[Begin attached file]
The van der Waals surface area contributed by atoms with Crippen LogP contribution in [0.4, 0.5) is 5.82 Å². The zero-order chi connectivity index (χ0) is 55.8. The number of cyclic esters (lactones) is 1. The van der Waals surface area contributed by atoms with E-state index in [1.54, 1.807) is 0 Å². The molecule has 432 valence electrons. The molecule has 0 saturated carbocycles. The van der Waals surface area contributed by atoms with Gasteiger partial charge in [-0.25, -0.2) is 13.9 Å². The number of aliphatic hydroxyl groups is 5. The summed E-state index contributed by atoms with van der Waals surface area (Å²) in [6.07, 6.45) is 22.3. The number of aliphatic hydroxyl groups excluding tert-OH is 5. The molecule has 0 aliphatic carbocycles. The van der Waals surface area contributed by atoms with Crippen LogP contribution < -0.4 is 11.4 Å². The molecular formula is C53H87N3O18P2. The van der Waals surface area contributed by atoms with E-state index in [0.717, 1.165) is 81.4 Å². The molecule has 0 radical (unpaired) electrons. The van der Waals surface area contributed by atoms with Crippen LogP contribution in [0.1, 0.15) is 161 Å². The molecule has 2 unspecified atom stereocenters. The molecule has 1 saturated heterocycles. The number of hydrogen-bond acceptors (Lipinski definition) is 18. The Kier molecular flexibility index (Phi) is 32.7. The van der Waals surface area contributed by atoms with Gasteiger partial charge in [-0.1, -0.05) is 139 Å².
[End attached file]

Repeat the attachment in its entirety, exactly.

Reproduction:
The van der Waals surface area contributed by atoms with Crippen LogP contribution in [0.4, 0.5) is 5.82 Å². The zero-order chi connectivity index (χ0) is 55.8. The number of cyclic esters (lactones) is 1. The van der Waals surface area contributed by atoms with E-state index in [1.54, 1.807) is 0 Å². The molecule has 432 valence electrons. The molecule has 0 saturated carbocycles. The van der Waals surface area contributed by atoms with Gasteiger partial charge in [-0.25, -0.2) is 13.9 Å². The number of aliphatic hydroxyl groups is 5. The summed E-state index contributed by atoms with van der Waals surface area (Å²) in [6.07, 6.45) is 22.3. The number of aliphatic hydroxyl groups excluding tert-OH is 5. The molecule has 0 aliphatic carbocycles. The van der Waals surface area contributed by atoms with Crippen LogP contribution < -0.4 is 11.4 Å². The molecular formula is C53H87N3O18P2. The van der Waals surface area contributed by atoms with E-state index in [0.717, 1.165) is 81.4 Å². The molecule has 0 radical (unpaired) electrons. The van der Waals surface area contributed by atoms with Crippen LogP contribution in [0.1, 0.15) is 161 Å². The molecule has 2 unspecified atom stereocenters. The molecule has 1 saturated heterocycles. The number of hydrogen-bond acceptors (Lipinski definition) is 18. The Kier molecular flexibility index (Phi) is 32.7. The van der Waals surface area contributed by atoms with Gasteiger partial charge in [-0.1, -0.05) is 139 Å².